In an interview to Straturka.com from Pakistan capital Islamabad, war veteran and security analyst Zaid Hamid said a defense pact between Turkey and Pakistan was needed “for the survival of both countries.”

“Zionists of the East and the West are a threat to both the nations. Turkey has the technology and a historic legacy; Pakistan has the nuclear arms,” said Hamid. “A defense pact can protect both the countries.”

Pakistan is the only Muslim country with nuclear arms since 1998. And Turkey’s defense sector has reached $14 billion worth with seven of its companies figuring in top 100 defense companies in the world.

Hamid, however, acknowledged Turkey and Pakistan have “much more and strategic and growing relations in defense sector”.

Earlier in June 2018, Erdogan told a a live question-and-answer social media broadcast that his government has plans to send Turkish students to China, Japan and France for “nuclear studies”.

Erdogan was discussing Turkey’s first nuclear power plant (NPP) – Akkuyu — being built by Russia in the country’s southern province of Mersin.

He said Turkey will not stop at Akkuyu, and “will go on to build a second nuclear power plant in the Black Sea province of Sinop”.

The NPP – not to be misconstrued with nuclear arms — is a thermal power station in which the heat source is a nuclear reactor. The heat is used to generate steam that drives a steam turbine connected to a generator that produces electricity.

The Turkish president added the country will likely build its third NPP with China. “We are also in talks for a third nuclear power plant. […] Because we need clean, credible energy,” he added.

A look at Turkey’s ambition of nuclear arms shows that Ankara already signed the NPT in 1979, and has also signed the 1996 Comprehensive Nuclear-Test-Ban Treaty, which bans all nuclear detonations for any purpose.

However, claims have been made that Turkey expressed its intention way back in 1960s to have nuclear program.

According to the New York Times, Turkey began operating a few small research reactors in 1979, and since 1986, it has made reactor fuel at a pilot plant in Istanbul.

“They’re building up their nuclear expertise,” said Olli Heinonen, the former chief inspector for the International Atomic Energy Agency (IAEA). “It’s high quality stuff.”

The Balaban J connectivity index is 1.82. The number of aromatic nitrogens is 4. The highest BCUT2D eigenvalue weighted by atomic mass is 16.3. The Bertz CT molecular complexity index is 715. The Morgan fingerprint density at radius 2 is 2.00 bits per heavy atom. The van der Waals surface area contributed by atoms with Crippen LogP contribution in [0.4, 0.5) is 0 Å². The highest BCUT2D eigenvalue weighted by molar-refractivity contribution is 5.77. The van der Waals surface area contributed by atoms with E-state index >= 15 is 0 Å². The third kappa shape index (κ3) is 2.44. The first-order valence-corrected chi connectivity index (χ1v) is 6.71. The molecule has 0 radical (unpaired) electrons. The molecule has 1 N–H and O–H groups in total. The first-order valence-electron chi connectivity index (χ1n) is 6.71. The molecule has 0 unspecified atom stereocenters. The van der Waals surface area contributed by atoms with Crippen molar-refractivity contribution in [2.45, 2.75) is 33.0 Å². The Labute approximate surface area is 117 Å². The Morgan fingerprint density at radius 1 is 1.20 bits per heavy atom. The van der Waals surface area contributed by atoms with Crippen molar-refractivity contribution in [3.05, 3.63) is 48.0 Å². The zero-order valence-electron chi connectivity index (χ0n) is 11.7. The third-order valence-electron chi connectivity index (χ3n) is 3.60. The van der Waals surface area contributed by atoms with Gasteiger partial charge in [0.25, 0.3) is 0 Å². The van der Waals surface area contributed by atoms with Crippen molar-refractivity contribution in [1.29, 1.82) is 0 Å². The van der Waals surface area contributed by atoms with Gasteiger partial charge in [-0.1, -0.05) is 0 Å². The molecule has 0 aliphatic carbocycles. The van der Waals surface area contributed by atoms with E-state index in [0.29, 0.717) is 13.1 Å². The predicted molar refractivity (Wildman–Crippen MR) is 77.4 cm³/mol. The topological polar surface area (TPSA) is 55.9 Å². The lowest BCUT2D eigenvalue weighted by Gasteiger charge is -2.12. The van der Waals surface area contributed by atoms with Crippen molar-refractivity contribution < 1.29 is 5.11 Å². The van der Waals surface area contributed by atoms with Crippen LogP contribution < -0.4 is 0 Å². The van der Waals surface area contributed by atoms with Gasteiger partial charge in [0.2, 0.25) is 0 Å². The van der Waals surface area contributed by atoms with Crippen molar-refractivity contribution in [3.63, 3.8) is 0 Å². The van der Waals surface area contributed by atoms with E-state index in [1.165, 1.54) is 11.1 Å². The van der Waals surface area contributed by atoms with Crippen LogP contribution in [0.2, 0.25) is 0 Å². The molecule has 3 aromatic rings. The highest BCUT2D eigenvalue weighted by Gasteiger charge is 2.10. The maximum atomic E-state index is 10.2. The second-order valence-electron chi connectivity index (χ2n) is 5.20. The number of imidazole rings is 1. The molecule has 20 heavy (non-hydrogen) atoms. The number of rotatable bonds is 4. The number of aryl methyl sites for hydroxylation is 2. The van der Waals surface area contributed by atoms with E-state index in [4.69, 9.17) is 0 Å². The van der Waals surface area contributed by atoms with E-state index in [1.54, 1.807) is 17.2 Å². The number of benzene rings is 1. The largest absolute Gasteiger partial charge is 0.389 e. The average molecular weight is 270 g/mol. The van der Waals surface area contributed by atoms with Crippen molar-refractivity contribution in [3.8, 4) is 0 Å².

Besides, being a strong NATO ally, there are at least 50 American tactical nuclear weapons deployed at Turkey’s Incirlik air base.

Ankara joined the biggest military alliance in 1952.

It was in 1955, that Turkey joined the Atoms for Peace Program and was its first nuclear interactions, six years ahead of the Cuban missile crisis of 1961.

During the Cuban missile crisis, US deployed its American Jupiter Ballistic Missiles in Izmir. And later, Turkey integrated into a new nuclear sharing system of NATO alongside four other countries: Belgium, Germany, the Netherlands and Italy.

“This system of nuclear sharing, which was constructed during (the) early cold war, was conceived to prevent further independent proliferation among the western allies. Following these events, Turkey ratified the NPT in 1979 and has had a safeguards agreement in force with the IAEA since 1981,” said the report by the IRIS.

Although the IRIS report says Turkey has “no intentions to pursue such program in a near future, as it is included in NATO’s burden-sharing principle” but it adds: “(the) changing regional context upon Israeli relations, Iran’s failed JCPOA and purchase of S-400 missiles shape President Erdogan’s statements as well. In this perspective, while Erdogan’s claims seem mostly unrealistic, it might be a signal for a change in the country’s future.”

Hamid, who is the Afghan war veteran, explained that in the post-COVID-19 world is a “place of chaos, wars and global destructions”.

“You need strong allies, brothers and friends in these very dangerous times. Turks are the only nation Pakistanis would trust blindly and offer everything we have. This bond of trust and faith must be translated into a rock-solid defensive wall.”

Heinonen, the former IAEA chief inspector, said in 2019, “Ankara might come to the threshold of the bomb option in four or five years, or sooner, with substantial foreign help.”